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46 increased frequency of particle collisions. Thus, shear currents and small-scale turbulence enhance coagulation rates, and high dilution impedes them. Because increased salt concentrations favor coagulation, the dilution of a freshwater waste, such as sewage sludge, with saltwater probably favors coagulation. The distribution of particle sizes is important, with heterogeneous suspensions coagulating faster than homodisperse ones. How these factors interact in the ocean is poorly understood. Nevertheless, coagulation is important in determining the fate of particles because it can accelerate particle sedimentaion. The prediction of sedimentation patterns by computer models (e.g., Hendricks, 1982; Koh, 1982) depends on information of three kinds: (1) the pattern of ocean currents and turbulent diffusion as described in the previous sections; (2) the mass emission rate of waste; and (3) the frequency distribution of fall velocities of waste particles in seawater. Fall-velocity distributions can readily be measured in settling columns by the pipette method. Waste material is diluted with seawater by a factor calculated for the prototype discharge (Brooks et al., 1982; Wang and Koh, 1982). This standard laboratory technique does not reproduce the proper flocculation effects, primarily because the turbulent shear of ocean water is not present. However, it is clear that settling velocities are increased by flocculation, which should cause the sedimentation pattern to exhibit higher fluxes near the discharge point Sediment Resuspension and Bioturbation, Turbidity Currents Sediment resuspension and bioturbation also play important roles as determinants of sediment characteristics in the vicinity of a discharge. Bottom currents at a discharge site can periodically reach speeds capable of resuspending surface sediments in the water. Such events will destroy the chronology of sediment deposition (by winnowing away or redepositing lighter material on the top), oxygenate surface sediments, release interstitial water, deplete dissolved oxygen in bottom water, enhance remobilization, and gradually transport sludge materials away from a dis- charge point. If a waste discharge point is on the continental slope or in (or near) a submarine canyon, sediments may be removed by occasional density or turbidity currents or even sediment slumps. Such removal can carry sediment deposits to deeper water (generally .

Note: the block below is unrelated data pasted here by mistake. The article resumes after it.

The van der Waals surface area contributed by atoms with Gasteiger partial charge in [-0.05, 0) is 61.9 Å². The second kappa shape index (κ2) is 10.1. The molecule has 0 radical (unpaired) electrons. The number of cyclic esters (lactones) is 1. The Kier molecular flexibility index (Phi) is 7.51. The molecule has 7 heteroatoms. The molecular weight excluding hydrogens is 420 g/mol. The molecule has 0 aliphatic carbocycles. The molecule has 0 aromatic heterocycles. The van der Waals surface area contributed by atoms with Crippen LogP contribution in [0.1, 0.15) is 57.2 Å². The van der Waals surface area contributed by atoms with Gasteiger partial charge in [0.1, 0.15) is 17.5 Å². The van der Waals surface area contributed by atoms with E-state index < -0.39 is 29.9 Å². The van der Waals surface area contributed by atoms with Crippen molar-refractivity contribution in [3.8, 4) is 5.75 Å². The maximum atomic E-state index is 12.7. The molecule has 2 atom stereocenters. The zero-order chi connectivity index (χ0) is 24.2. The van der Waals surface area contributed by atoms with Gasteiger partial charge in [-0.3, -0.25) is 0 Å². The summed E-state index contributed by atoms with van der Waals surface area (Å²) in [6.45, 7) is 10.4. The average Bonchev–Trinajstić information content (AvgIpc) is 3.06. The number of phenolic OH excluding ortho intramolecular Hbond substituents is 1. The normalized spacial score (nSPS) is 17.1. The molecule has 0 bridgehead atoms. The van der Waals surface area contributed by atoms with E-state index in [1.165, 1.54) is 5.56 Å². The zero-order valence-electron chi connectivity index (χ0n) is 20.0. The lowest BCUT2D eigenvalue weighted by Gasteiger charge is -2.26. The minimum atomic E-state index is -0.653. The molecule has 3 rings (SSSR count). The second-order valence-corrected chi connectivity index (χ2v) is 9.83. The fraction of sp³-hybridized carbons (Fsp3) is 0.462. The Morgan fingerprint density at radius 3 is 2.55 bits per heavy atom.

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47 considered desirable) but may cause sudden release of fine particles and entrapped trace contaminants to the bottom waters. Bioturbation by burrowing animals (except in anoxic sediments) reduces vertical stratification among sediments, moves particles back to the sediment-water interface, and permits sediment oxygenation and other exchanges with the water column by increasing sediment porosity. Together, resuspension and bioturbation may greatly accelerate the release of contaminants from the sediments and the pore water to overlying waters. Most models do not take account of resuspension or bioturbation, but if these factors could be included, the contaminants would be predicted to be generally more widely dispersed in sediments and water. The primary indicator of resuspension is the distribution of grain size in natural sediments at the sediment-water interface. The smallest sizes remaining at a given place are equal to the largest sizes (with their corresponding fall velocities) that are scoured and carried away by strong currents. Light Scattering and Absorption In the case of near- surface discharge of turbid wastes (like sewage sludge), the transmission of light through the water may be significantly reduced by light scattering and absorption. This causes a decrease in the depth of the photic zone. The reduction in light transmissions can be measured in the laboratory with mixtures of waste and seawater at appropriate dilutions. Volatilization Volatilization represents the transfer of volatile chemicals from the water to the atmosphere. To be important in a waste discharge to the coastal sea, particulate and dissolved chemical species must be trans- formed into dissolved, nonassociated chemical species in which the concentration gradient between water and air favors water-to-air transport. Resistance to mass transfer occurs in both the liquid and gas films or on either side of the air-water interface. For most hydrophobic chemical species, resistance to transfer occurs in the liquid phase. Waste disposal that occurs below the thermocline may not allow chemical species to contact the upper mixed zone and to participate in air-water interactions. Waste discharges at depth do not result in losses of volatile components to the atmosphere unless there is significant vertical mixing.